Nor is he anything other than typical of the whole Reformed tradition when he declares that ‘spiritual gifts of themselves make no man actually a minister, yet no man can be made a minister according to the mind of Christ, who is not partaker of them’.32 His point is that a minister is Christ’s gift to the church (Eph 4:8) only because, and in so far as, he is gifted by Christ for ministry in his Master’s name, and the church has no right to call and send into the Lord’s vineyard men whose gifts do not warrant the confidence that the Lord himself has called them to this service.
The Church hath no power to call any unto the office of the ministry, where the Lord Christ hath not gone before it in the designation of him by an endowment of spiritual gifts; for if the whole authority of the ministry be from Christ, and if he never give it but where he bestows these gifts with it for its discharge, as in Ephesians 4:7, 8, etc., then to call any to the ministry whom he hath not so previously gifted is to set him aside, and act in our own name and authority.33The main application of our Lord’s parable of the talents, in Owen’s view, is to the ordained ministry, and its main lesson is that ‘wherever there is a ministry in the Church that Christ owneth or regardeth as used and employed by him, there persons are furnished with spiritual gifts from Christ by the Spirit, enabling them unto the discharge of that ministry; and
30 Ibid, p 442.
31 Owen’s remarks on prophets in the New Testament are worth noticing:
The names of prophet and prophecy are used variously in the New Testament: for, 1. Sometimes an extraordinary office and extraordinary gifts are signified by them; and, 2. Sometimes extraordinary gifts only; and, 3. Sometimes an ordinary office with ordinary gifts, and sometimes ordinary gifts only. And unto one of these heads may the use of the word be everywhere reduced.32 Ibid, p 494.
1. In the places mentioned (Eph 4:11; 1 Cor 12:28) extraordinary officers endued with extraordinary gifts are intended. . . . And two things are ascribed unto them: (1) that they received immediate revelations and directions for the Holy Ghost’ [Owen cites Acts 13:2]; (2) They foretold things to come (Acts 11:28ff; 21:10f.
2. Sometimes an extraordinary gift without office is intended (Acts 21:9; 19:6; 1 Cor 14:29-33).
3. Again, an ordinary office with ordinary gifts is intended by this expression (Romans 12:6 — prophecy here can intend nothing but teaching or preaching, in the exposition and application of the word; for the external rule is given unto it, that it must be done according to the ‘proportion of faith’, or the sound doctrine of faith revealed in the Scriptures). Hence also those who are not called unto office, who have yet received a gift enabling them to declare the mind of God in the Scripture unto the edification of others, may be said to ‘prophesy’ (Works, 451f).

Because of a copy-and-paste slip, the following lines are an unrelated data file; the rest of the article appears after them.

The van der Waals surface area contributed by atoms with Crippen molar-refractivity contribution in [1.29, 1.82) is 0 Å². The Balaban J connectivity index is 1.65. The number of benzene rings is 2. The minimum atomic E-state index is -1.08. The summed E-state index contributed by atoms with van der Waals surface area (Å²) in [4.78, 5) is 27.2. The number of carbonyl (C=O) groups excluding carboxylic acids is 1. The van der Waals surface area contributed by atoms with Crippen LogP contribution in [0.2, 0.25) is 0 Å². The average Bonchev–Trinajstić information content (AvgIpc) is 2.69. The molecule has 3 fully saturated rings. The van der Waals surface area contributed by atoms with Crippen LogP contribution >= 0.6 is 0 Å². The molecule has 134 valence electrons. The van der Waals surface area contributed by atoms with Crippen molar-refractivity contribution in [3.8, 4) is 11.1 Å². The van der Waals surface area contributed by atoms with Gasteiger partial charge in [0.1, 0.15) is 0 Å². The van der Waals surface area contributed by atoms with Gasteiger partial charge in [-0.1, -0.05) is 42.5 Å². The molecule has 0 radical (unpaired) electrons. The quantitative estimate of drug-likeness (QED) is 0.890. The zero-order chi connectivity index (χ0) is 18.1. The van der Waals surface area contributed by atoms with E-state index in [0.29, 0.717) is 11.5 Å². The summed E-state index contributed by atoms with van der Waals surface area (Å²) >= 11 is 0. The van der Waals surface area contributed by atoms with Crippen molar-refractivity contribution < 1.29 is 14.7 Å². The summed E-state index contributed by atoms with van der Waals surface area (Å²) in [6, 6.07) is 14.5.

33 Ibid, p 495.
where there are no such spiritual gifts dispensed by him, there is no ministry that he either accepteth or approveth’.34
3. Ordinary and Extraordinary Gifts
The last point leads on to the question, what gifts are required for the ordinary presbyteral ministry? Owen’s answer is, not the extraordinary gifts mentioned in 1 Corinthians 12:5-11 (faith that works miracles, healing powers, immediate discernment of spirits, tongues, and interpretation of tongues), but the ordinary ones, wisdom and knowledge at an extraordinary pitch. Ministers must be able ‘in an eminent degree’ (Owen’s constant phrase) to preach the word with application, to pray with unction, and to rule with wisdom. To speak to men for, and from, God, and to speak to God for, and as the mouthpiece of, God’s flock, is no small undertaking. For it, says Owen, men need three gifts in particular.
The first gift is ‘wisdom, or knowledge, or understanding’:
such a comprehension of the scope of the Scripture and of the revelation of God therein; such an acquaintance with the systems of particular doctrinal truths, in their rise, tendency, and use; such a habit of mind in judging of spiritual things, and comparing them one with another; such a distinct insight into the springs and course of the mystery of the love, grace, and will of God in Christ, as enables them in whom it is to declare the counsel of God, to make known the way of life, of faith and obedience, unto others, and to instruct them in their whole duty to God and man therein.35Then, secondly, ‘with respect unto the doctrine of the gospel . . . is required . . . to divide the word aright, which is also a peculiar gift of the Holy Ghost, (2 Tim 2:15).’36 This gift of ‘right dividing’ Owen understands, not in the exotic latter-day sense of distinguishing dispensations, but in the standard Puritan sense of making appropriate application of God’s truth to the condition of individuals. Whether, as Owen, with Calvin, believed, the picture here is of discriminating distribution of food to the family, rather than, as most modern expositors hold, cutting a straight furrow, is not the main issue; the central question is rather, will a minister be approved by God as a good workman, handling the word of truth in a manner appropriate to its nature and purpose, and winning the praise of the God whose word it is, if he misapplies it, or fails to apply it at all? One of the most valuable elements in Puritan teaching on the ministry is the constant stress laid on the need for discerning and discriminating application. Owen lays out in detail what this requires of a man:
34 Ibid, p 505.
35 Ibid, p 509.
36 Ibid, p 510.